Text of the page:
ARUP’s Section Chief of Transfusion Medicine and Medical Director of the Transfusion Service, Ryan Metcalf, MD, contributed to recently updated guidelines for red blood cell transfusion by the Association for the Advancement of Blood and Biotherapies (AABB).
The Association for the Advancement of Blood and Biotherapies (AABB) has published new guidelines that recommend a restrictive red blood cell transfusion strategy, suggesting that providers should consider transfusion when the patient’s hemoglobin concentration is less than 7 g/dL. The new guidelines, for which an ARUP Laboratories expert was a panel member, aim to promote the best patient outcomes by preventing unnecessary transfusions, therefore reducing the risk of adverse events.
“When looking at the data, there tends to be no difference in the main outcome, which was 30-day mortality,” said Ryan Metcalf, MD, ARUP’s section chief of Transfusion Medicine and the medical director of the Transfusion Service. “If there’s no difference in outcome, then the right thing to do in that setting is to not put the patient through an unnecessary procedure and to be judicious with the blood supply.”
According to Metcalf, transfusion is the most common therapeutic procedure, but blood products are a limited resource. It’s important to conserve blood supplies to ensure that these products are available for those who need them most.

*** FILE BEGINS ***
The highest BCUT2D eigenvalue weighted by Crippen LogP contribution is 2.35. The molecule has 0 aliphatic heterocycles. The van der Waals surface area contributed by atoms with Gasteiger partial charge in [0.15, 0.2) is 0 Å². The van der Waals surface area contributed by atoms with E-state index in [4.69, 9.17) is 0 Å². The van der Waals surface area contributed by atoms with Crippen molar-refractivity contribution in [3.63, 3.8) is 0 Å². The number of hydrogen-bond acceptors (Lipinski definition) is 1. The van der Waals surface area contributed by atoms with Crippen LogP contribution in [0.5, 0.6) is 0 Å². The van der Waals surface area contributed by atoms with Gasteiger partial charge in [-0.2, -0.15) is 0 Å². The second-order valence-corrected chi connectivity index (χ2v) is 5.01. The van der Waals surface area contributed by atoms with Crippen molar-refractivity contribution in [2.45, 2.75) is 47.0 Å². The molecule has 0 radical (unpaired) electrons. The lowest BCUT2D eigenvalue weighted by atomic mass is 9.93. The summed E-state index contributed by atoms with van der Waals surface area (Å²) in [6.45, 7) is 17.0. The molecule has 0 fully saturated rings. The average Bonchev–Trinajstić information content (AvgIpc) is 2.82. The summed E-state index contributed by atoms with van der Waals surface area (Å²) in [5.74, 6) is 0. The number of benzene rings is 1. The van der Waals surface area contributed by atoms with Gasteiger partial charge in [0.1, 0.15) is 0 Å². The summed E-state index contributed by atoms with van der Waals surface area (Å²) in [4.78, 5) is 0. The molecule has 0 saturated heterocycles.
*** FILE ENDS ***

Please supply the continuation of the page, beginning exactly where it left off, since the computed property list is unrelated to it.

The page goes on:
Metcalf participated in the development of the new guidelines as a member of the AABB Clinical Transfusion Medicine Committee. The committee evaluated data from 45 randomized controlled trials with 20,599 adult participants and seven randomized controlled trials with 2,730 pediatric participants. The new guidelines update previous guidelines that were published in 2016.
“The prior guidelines also recommended a restrictive threshold, but now we have more evidence and more studies,” Metcalf said. “However, we made additional recommendations for inpatients with cancers and hematologic cancers.”
Although the studies consistently demonstrated that there were no additional benefits to a more liberal transfusion strategy across various patient populations, it’s still important for providers to consider the individual circumstances of each patient.
“When it comes to blood transfusions, less might be more,” said Julio C. Delgado, MD, MS, executive vice president of ARUP Laboratories. “These recommendations emphasize the importance of individualized care. Transfusions should be based on a patient’s unique situation and overall health.”
In addition to experts in transfusion medicine, the committee included individuals from fields such as hematology, anesthesiology, and surgery, as well as a patient partner.
“It’s important to get broad representation from other societies and from those who practice medicine in many different environments to ensure that we consider the question from all angles,” Metcalf said.
Recently, Metcalf was appointed as the chair of the AABB Clinical Transfusion Medicine Committee, following Monica B. Pagano, MD, the division head of Transfusion Medicine at the University of Washington Medical Center.
“We want to make sure that we help providers make the best transfusion decisions possible based on the current available evidence, most importantly for the benefit of the patient, as well as to benefit public health and health systems,” Metcalf said.
Kellie Carrigan, email@example.com